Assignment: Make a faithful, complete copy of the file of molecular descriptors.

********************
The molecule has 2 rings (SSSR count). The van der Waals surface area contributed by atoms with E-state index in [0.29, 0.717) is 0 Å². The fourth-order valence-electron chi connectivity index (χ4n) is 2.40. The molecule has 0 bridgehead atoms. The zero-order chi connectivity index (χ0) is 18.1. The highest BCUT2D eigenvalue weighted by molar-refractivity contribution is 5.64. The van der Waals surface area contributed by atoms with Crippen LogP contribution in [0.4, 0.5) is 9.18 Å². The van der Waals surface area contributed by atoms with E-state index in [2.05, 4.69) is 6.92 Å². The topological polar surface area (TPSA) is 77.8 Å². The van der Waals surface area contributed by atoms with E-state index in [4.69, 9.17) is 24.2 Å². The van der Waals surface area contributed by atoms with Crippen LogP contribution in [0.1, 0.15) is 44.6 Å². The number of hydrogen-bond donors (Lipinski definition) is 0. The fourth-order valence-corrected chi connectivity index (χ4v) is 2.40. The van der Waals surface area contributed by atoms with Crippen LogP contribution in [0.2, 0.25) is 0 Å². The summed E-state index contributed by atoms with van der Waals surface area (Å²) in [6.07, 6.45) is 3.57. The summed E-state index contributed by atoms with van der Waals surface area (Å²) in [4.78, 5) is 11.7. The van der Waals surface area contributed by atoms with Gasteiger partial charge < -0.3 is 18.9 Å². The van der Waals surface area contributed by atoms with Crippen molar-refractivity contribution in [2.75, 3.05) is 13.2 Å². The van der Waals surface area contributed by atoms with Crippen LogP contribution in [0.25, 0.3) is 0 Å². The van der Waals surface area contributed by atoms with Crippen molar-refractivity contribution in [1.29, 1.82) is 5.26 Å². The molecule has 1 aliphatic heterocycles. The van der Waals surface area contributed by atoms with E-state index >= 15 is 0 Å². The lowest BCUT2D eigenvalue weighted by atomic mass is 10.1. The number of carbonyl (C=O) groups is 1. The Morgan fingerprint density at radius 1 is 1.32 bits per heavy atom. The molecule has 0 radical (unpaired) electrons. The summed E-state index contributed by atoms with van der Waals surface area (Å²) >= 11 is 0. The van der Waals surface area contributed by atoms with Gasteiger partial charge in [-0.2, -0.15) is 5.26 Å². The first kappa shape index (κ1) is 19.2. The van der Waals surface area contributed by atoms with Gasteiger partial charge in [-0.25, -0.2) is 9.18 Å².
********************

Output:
The molecule has 2 rings (SSSR count). The van der Waals surface area contributed by atoms with E-state index in [0.29, 0.717) is 0 Å². The fourth-order valence-electron chi connectivity index (χ4n) is 2.40. The molecule has 0 bridgehead atoms. The zero-order chi connectivity index (χ0) is 18.1. The highest BCUT2D eigenvalue weighted by molar-refractivity contribution is 5.64. The van der Waals surface area contributed by atoms with Crippen LogP contribution in [0.4, 0.5) is 9.18 Å². The van der Waals surface area contributed by atoms with E-state index in [2.05, 4.69) is 6.92 Å². The topological polar surface area (TPSA) is 77.8 Å². The van der Waals surface area contributed by atoms with E-state index in [4.69, 9.17) is 24.2 Å². The van der Waals surface area contributed by atoms with Crippen LogP contribution in [0.1, 0.15) is 44.6 Å². The number of hydrogen-bond donors (Lipinski definition) is 0. The fourth-order valence-corrected chi connectivity index (χ4v) is 2.40. The van der Waals surface area contributed by atoms with Crippen LogP contribution in [0.2, 0.25) is 0 Å². The summed E-state index contributed by atoms with van der Waals surface area (Å²) in [6.07, 6.45) is 3.57. The summed E-state index contributed by atoms with van der Waals surface area (Å²) in [4.78, 5) is 11.7. The van der Waals surface area contributed by atoms with Gasteiger partial charge < -0.3 is 18.9 Å². The van der Waals surface area contributed by atoms with Crippen molar-refractivity contribution in [2.75, 3.05) is 13.2 Å². The van der Waals surface area contributed by atoms with Crippen LogP contribution in [0.25, 0.3) is 0 Å². The van der Waals surface area contributed by atoms with Crippen molar-refractivity contribution in [1.29, 1.82) is 5.26 Å². The molecule has 1 aliphatic heterocycles. The van der Waals surface area contributed by atoms with E-state index >= 15 is 0 Å². The lowest BCUT2D eigenvalue weighted by atomic mass is 10.1. The number of carbonyl (C=O) groups is 1. The Morgan fingerprint density at radius 1 is 1.32 bits per heavy atom. The molecule has 0 radical (unpaired) electrons. The summed E-state index contributed by atoms with van der Waals surface area (Å²) >= 11 is 0. The van der Waals surface area contributed by atoms with Gasteiger partial charge in [-0.2, -0.15) is 5.26 Å². The first kappa shape index (κ1) is 19.2. The van der Waals surface area contributed by atoms with Gasteiger partial charge in [-0.25, -0.2) is 9.18 Å².